Normally our problem is about seating. M insists on trying his luck for a business class upgrade so doesn’t do online check-in to try and get us to sit together. So we end up farting about trying to explain that no, the kids can’t sit in completely different rows and nowhere near us or each other. (I am determined that next year he puts and end to this and just accepts that economy is fine and doesn’t put us through this stress again).

Not getting home today then. Luckily a lady from Turkish airlines came along to assure us she would do everything she could to get us back to the UK but it was highly unlikely that it would be either today or the airport we had booked the flight to. We had to discuss options and what airports we could consider and then she went off to try and find something. Trouble was she also had a plane full of other passengers to sort as well.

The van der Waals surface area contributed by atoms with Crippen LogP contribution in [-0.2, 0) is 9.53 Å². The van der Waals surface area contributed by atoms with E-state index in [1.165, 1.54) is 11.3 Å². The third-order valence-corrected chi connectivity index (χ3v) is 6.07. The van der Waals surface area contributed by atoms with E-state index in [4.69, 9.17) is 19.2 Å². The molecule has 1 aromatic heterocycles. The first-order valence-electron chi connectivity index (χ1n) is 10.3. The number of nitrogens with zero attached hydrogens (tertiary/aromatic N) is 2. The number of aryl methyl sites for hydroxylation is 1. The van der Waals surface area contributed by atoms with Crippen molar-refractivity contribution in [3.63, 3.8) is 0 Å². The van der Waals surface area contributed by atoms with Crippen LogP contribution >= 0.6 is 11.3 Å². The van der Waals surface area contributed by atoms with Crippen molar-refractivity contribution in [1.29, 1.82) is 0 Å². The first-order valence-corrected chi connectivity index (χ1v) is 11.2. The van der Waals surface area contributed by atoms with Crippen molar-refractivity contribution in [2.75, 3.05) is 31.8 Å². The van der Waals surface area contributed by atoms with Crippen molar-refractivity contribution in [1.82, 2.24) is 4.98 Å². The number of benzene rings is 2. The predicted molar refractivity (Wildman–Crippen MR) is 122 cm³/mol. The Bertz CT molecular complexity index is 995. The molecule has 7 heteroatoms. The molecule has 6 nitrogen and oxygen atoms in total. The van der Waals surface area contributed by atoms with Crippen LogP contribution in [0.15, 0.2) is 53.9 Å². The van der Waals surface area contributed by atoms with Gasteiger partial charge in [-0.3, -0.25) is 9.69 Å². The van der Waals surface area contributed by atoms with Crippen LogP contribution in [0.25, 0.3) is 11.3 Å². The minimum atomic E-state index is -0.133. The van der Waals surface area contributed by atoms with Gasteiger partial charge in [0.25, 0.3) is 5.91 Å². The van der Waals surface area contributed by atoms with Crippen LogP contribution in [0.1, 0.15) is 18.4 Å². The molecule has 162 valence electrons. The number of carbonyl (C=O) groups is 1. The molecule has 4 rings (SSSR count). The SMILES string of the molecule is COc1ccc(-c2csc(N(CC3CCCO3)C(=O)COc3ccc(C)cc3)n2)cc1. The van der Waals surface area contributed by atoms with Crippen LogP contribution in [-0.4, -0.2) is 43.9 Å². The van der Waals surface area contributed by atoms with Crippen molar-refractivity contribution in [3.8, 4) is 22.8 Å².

Of course the kids didn’t really understand all the waiting around and so we got all the usual stuff of “I’m bored.” What they really meant was they were tired and wanted to either be on a plane or in a bed. It took till about 7am before we heard that they could get us on a flight tomorrow but to Manchester, would we agree to it? Thankfully this year I had not left the car at the airport as the one we flew from is as far from our home as Adana airport is to our flat in Mersin. Paying for airport parking seemed silly when rail fares would work out cheaper and the train is pretty direct. Going to another airport is a different matter altogether. Getting the train back is more expensive than hiring a car (even with the different drop off charge) and takes way longer with more changes. Going home a day late and on a later flight I know that all we will want to do it get home as quickly as we can.